The Movie Waffler New Release Review [VOD] - THERE ARE NO SAINTS | The Movie Waffler

New Release Review [VOD] - THERE ARE NO SAINTS

There Are No Saints review
A hitman enlists the aid of a bartender to find those responsible for his son's abduction.

Review by Eric Hillis

Directed by: Alfonso Pineda Ulloa

Starring: Jose Maria Yazpik, Ron Perlman, Tim Roth, Shannyn Sossamon, Paz Vega, Neal McDonough, Tommy Flanagan, Kiedrich Sellati

There Are No Saints poster

At one point in There Are No Saints, a villain played by Ron Perlman repeats the old adage that "Good artists borrow, great artists steal." It would seem to be a sentiment Paul Schrader, who surprisingly penned the screenplay for this otherwise unremarkable revenge thriller, agrees with. Schrader would be the first to admit that he's stolen from some of his favourite filmmakers throughout his career, but he's also not above stealing from himself. His script for There Are No Saints is almost a copy and paste reworking of his 1979 classic Hardcore, but with George C. Scott's uptight MidWest father swapped out for a SouthWest cartel enforcer.

There Are No Saints review

The warning signs that Schrader may not be bringing his A-game to this project arrive as early as the opening scene. A crudely written radio show lazily fills in the backstory of our stone-faced anti-hero, "The Jesuit" (José María Yazpik). Having spent the past four years in prison, he's now been released after an official confessed to lying in order to see him incarcerated. After a quick meeting with his improbable cockney lawyer (Tim Roth), who warns him to leave town before his enemies catch up with him, The Jesuit visits his ex-wife (Paz Vega) and demands to see his son, Julio (Kiedrich Sellati), before he skips town. Julio hints that his mom's new boyfriend, property tycoon Vincent (Neal McDonough), may be a wrong 'un, leading The Jesuit to decide to stick around with disastrous consequences for his wife, who is murdered, and his boy, who is abducted. Having vowed to quit "the life," The Jesuit uses his specific skills to track down the man responsible for his boy's kidnapping.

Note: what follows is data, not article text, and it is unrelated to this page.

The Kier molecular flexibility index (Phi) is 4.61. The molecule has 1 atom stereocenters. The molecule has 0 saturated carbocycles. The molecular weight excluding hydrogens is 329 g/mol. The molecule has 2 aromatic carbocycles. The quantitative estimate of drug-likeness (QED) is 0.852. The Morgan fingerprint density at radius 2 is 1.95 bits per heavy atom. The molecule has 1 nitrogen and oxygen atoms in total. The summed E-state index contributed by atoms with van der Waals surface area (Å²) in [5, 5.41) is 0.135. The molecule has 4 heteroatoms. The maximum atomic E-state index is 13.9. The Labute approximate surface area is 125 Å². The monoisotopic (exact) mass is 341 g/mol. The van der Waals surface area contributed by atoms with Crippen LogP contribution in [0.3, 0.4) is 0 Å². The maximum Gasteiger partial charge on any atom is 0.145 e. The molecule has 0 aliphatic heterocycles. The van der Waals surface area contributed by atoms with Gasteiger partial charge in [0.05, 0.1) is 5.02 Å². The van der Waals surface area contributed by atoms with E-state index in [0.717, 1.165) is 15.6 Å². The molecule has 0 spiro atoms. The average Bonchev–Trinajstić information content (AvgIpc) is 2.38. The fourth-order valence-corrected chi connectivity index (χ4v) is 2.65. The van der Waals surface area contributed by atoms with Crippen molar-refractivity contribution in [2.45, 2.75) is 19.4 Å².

There Are No Saints review

It's difficult to tell whether director Alfonso Pineda Ulloa has botched Schrader's script or the legendary screenwriter just knocked it out over a weekend to settle a few bills. I'm inclined towards the latter. While rehashing his familiar characters and themes (religious guilt, a "whore" figure aiding the solemn male protagonist, a descent through a hellish underworld), Schrader struggles to fit his worldview into the sort of thriller Liam Neeson now makes a living headlining. It's all a big mess, and in its worst moments it feels like it was written by a film student who just discovered '90s era Lynch and Tarantino. The SouthWest setting and collection of oddball characters come off as second rate Barry Gifford while the cringey speeches are straight out of one of those awful Tarantino knockoffs that filled the shelves of video stores back in the day.

The movie doesn't seem to know what to make of its protagonist. Had Schrader directed this, The Jesuit would no doubt be a lot more nuanced than he's portrayed here. We get flashbacks that show he's by no means a good man, yet the film wants us to feel empathy for him rather than simply allowing us to root for someone we don’t like to take down someone even worse. Schrader pulled this off brilliantly in the past with Hardcore and Taxi Driver, which both gave us unlikable anti-heroes yet managed to get us on their side when they came up against the very definition of unambiguous evil. Schrader once again puts children in the hands of sexual exploiters in order to get us on his surly protagonist's side, but the villains are so lazily drawn that we can't take any of it seriously.

There Are No Saints review

Most of the cast don’t seem to be taking this seriously either, but they are at least having more fun than the audience. Shannyn Sossamon is a ball of fire in the Season Hubley role of a sassy bartender recruited by The Jesuit, while McDonough is clearly having a blast imitating Larry Hagman's JR Ewing. Scottish actor Tommy Flanagan delivers one of the worst Irish accents I've ever heard as an arms dealer named "Jet Rink." Beyond the occasional over-the-top but fun performance, there's little to recommend There Are No Saints, but if it helps finance Schrader's next directorial outing it will have been worth something.

There Are No Saints
 is in US cinemas and VOD from May 27th and UK/ROI VOD from May 30th.

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